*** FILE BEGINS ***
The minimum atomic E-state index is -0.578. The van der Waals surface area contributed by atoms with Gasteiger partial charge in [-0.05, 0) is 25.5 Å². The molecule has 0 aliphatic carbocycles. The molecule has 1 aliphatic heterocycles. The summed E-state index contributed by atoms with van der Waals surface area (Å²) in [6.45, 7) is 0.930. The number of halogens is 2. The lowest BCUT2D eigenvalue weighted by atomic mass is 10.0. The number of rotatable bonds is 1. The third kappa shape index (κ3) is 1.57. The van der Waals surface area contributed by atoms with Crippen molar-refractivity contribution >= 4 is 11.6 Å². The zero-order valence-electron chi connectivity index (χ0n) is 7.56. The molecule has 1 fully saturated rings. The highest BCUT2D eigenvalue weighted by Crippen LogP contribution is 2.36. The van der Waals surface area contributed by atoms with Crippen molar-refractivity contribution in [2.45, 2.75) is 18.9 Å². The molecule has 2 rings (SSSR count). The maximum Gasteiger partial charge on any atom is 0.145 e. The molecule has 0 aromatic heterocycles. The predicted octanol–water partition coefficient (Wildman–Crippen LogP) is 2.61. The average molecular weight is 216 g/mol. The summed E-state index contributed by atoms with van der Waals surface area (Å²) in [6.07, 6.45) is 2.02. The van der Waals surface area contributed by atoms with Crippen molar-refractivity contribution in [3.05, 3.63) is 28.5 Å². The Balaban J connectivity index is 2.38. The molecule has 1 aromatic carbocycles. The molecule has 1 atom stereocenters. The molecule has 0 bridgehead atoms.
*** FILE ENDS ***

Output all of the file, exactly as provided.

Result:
The minimum atomic E-state index is -0.578. The van der Waals surface area contributed by atoms with Gasteiger partial charge in [-0.05, 0) is 25.5 Å². The molecule has 0 aliphatic carbocycles. The molecule has 1 aliphatic heterocycles. The summed E-state index contributed by atoms with van der Waals surface area (Å²) in [6.45, 7) is 0.930. The number of halogens is 2. The lowest BCUT2D eigenvalue weighted by atomic mass is 10.0. The number of rotatable bonds is 1. The third kappa shape index (κ3) is 1.57. The van der Waals surface area contributed by atoms with Crippen molar-refractivity contribution >= 4 is 11.6 Å². The zero-order valence-electron chi connectivity index (χ0n) is 7.56. The molecule has 1 fully saturated rings. The highest BCUT2D eigenvalue weighted by Crippen LogP contribution is 2.36. The van der Waals surface area contributed by atoms with Crippen molar-refractivity contribution in [2.45, 2.75) is 18.9 Å². The molecule has 2 rings (SSSR count). The maximum Gasteiger partial charge on any atom is 0.145 e. The molecule has 0 aromatic heterocycles. The predicted octanol–water partition coefficient (Wildman–Crippen LogP) is 2.61. The average molecular weight is 216 g/mol. The summed E-state index contributed by atoms with van der Waals surface area (Å²) in [6.07, 6.45) is 2.02. The van der Waals surface area contributed by atoms with Crippen molar-refractivity contribution in [3.05, 3.63) is 28.5 Å². The Balaban J connectivity index is 2.38. The molecule has 1 aromatic carbocycles. The molecule has 1 atom stereocenters. The molecule has 0 bridgehead atoms.